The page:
Canales earned her U.S. citizenship in October 2012 and then started to make plans to appeal for Martinez to receive legal residency as her husband.

Reform takes one step forward

Martinez entered the United States in 2006; that year, on May 1, thousands of protesters demanding immigration reform shut down the Las Vegas Strip.

Several politicians have tried to be a catalyst for reform in the past few years, but none has succeeded amid the deep divisions over what “comprehensive immigration reform” means.

On Tuesday, details of the bipartisan U.S. Senate “Gang of 8” proposal were released.

Vigorous debate is almost assured as the various aspects of the legislation, which covers everything from visas for high-skilled workers to a pathway to citizenship for those in the country without legal residency, are vetted.

A news conference scheduled for Tuesday to unveil the details of the bill was pushed back due to the bombings Monday in Boston. Most in Washington commended the effort by the eight senators to cover all areas of immigration reform and find compromises.

“I look at it favorably that they’re making progress, and I’ll take a look at it when I get a chance,” said Sen. Dean Heller, R-Nev. “It was just introduced to me yesterday for the first time, but I still think the progress of the Gang of 8 is positive.”

The bill’s provisions, outlined in a release to reporters, cover four key areas: border security, legalization and legal immigration, employment verification, and visas for temporary workers.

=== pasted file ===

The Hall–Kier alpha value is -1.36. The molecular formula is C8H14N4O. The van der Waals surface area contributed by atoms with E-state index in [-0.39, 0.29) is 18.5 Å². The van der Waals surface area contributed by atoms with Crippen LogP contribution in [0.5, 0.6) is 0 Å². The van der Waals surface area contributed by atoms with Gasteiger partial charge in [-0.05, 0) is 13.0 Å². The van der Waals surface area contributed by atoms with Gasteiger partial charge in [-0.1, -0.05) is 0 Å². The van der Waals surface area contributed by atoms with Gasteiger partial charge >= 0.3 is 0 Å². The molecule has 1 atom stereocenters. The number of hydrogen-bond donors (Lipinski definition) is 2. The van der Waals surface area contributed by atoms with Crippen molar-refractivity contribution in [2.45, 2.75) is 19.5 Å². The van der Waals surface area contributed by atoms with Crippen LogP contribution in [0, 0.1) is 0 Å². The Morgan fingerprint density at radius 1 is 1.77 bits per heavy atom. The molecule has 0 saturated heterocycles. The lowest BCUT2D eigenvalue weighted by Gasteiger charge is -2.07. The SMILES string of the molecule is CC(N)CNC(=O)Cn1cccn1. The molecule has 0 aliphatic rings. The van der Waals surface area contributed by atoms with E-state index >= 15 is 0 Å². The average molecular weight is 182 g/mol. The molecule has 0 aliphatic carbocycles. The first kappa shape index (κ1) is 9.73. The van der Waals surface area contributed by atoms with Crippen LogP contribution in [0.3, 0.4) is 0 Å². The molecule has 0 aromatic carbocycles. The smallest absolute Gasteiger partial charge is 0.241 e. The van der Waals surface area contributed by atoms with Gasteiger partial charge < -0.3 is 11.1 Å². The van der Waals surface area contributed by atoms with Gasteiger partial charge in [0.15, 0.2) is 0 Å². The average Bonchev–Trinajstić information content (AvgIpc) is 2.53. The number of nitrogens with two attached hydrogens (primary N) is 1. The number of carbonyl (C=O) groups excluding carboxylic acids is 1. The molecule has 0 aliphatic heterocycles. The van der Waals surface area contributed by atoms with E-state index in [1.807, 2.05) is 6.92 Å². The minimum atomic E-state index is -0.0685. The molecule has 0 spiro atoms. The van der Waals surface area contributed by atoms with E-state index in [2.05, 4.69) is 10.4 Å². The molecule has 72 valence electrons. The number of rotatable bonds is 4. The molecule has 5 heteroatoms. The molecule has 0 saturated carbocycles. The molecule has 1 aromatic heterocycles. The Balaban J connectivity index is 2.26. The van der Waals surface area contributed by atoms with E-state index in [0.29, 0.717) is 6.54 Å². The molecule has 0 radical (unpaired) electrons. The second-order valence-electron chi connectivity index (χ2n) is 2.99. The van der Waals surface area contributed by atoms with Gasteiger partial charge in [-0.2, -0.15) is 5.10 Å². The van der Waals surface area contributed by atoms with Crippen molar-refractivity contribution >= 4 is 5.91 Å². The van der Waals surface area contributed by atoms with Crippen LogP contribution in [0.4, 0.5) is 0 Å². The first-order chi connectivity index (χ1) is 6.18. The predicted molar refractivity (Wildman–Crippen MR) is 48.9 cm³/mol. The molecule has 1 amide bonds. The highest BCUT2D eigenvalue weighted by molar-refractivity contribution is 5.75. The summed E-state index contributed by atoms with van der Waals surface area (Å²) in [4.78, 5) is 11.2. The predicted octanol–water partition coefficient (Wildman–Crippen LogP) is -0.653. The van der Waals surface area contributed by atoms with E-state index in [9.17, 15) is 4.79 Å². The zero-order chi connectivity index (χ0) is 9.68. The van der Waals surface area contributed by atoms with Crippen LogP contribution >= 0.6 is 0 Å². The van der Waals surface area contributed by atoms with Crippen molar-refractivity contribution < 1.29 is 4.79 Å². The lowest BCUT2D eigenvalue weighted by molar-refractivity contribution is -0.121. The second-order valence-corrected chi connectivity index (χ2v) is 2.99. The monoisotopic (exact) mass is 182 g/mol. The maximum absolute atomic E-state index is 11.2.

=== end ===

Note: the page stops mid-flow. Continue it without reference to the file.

“It solves the problems that have been unsolved for the last two decades,” Ashman said. “It deals effectively with border control. It deals effectively with future flow. It deals with the 11 million undocumented. It makes it easier for families to be reunited. … It fixes a lot of problems.”

Advocates for immigration reform that includes a pathway to citizenship for immigrants without legal residency status said Martinez’s case exemplifies why such reform is needed.

“Mr. Martinez is one of those cases where he received an order of deportation because of lack of information. He got it for not going to a court date,” said Astrid Silva of the Progressive Leadership Alliance of Nevada. “He wasn’t being being malicious; he just lacked information. There are so many case like his, where someone took the wrong step or maybe were scammed by a bad attorney and end up worse off. Those families will be covered by this law.”

A look at some of the provisions: